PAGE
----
Randolph Bourne's Malcontents: Cultural Politics, Democratic Practice, and the Domestication of War, 1917-1918
Randolph Bourne was the leading intellectual critic of American participation in the First World War. Against the background of government repression, John Dewey and the pro-war intellectuals of the New Republic dismissed anti-war activists as unrealistic and blind to the progressive possibilities of the war. Bourne struggled to open a speaking position and theorise a viable political practice for anti-war radicals amidst the collapse of the public sphere. Surviving the domestic embrace of total war required radicals to engage in ironic redescriptions of the social, to take up the position of 'the malcontented' and turn to the sphere of aesthetics to open and preserve democratic spaces of plasticity. For Bourne, it is not any single aesthetic that opens up political space. Instead, Bourne argued that criticism and aesthetic debate opened up spaces for becoming that exceeded the ability of the state to consume society and fully discipline subjects. Radical communities of aesthetic judgment provided a singular resource for resistance to the collapse of public space, the demands of instrumental rationality, and war itself.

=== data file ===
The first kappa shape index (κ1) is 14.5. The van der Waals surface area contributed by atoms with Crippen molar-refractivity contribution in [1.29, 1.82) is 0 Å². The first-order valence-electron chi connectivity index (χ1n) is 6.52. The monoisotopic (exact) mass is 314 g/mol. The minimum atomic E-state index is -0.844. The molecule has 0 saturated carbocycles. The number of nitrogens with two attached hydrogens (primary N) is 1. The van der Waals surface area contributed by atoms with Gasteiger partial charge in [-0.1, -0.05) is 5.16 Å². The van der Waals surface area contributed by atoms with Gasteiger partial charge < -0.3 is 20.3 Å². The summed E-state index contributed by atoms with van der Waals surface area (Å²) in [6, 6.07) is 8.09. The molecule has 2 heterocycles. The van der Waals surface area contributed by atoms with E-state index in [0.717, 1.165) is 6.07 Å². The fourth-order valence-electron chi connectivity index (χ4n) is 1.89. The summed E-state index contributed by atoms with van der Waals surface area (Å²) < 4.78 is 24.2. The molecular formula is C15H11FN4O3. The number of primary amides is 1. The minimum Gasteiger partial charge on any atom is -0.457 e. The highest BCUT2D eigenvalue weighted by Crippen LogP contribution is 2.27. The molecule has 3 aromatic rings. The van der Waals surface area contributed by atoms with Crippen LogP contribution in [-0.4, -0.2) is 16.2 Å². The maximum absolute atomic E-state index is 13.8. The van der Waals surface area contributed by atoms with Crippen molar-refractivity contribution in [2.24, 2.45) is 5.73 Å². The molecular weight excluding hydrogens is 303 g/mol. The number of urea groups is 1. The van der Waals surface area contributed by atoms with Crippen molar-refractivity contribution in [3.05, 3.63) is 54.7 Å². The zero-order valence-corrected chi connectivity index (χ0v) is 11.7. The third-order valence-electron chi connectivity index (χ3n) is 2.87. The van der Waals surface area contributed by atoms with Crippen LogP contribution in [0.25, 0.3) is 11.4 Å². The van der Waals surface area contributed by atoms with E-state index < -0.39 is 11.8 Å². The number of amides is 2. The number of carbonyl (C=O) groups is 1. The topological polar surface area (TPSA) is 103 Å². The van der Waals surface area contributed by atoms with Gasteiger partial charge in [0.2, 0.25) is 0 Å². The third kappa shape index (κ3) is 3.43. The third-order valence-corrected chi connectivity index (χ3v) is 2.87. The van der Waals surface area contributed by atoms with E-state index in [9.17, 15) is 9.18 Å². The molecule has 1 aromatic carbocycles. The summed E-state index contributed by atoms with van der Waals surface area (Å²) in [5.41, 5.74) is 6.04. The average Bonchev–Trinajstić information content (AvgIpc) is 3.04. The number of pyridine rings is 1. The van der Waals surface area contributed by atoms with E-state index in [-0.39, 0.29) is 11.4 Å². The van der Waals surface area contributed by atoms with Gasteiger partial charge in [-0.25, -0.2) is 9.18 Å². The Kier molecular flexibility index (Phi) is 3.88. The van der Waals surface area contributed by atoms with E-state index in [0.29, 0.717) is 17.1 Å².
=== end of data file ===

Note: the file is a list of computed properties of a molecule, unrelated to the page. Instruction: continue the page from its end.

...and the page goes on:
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Document Type: Research Article
Publication date: 2009-04-01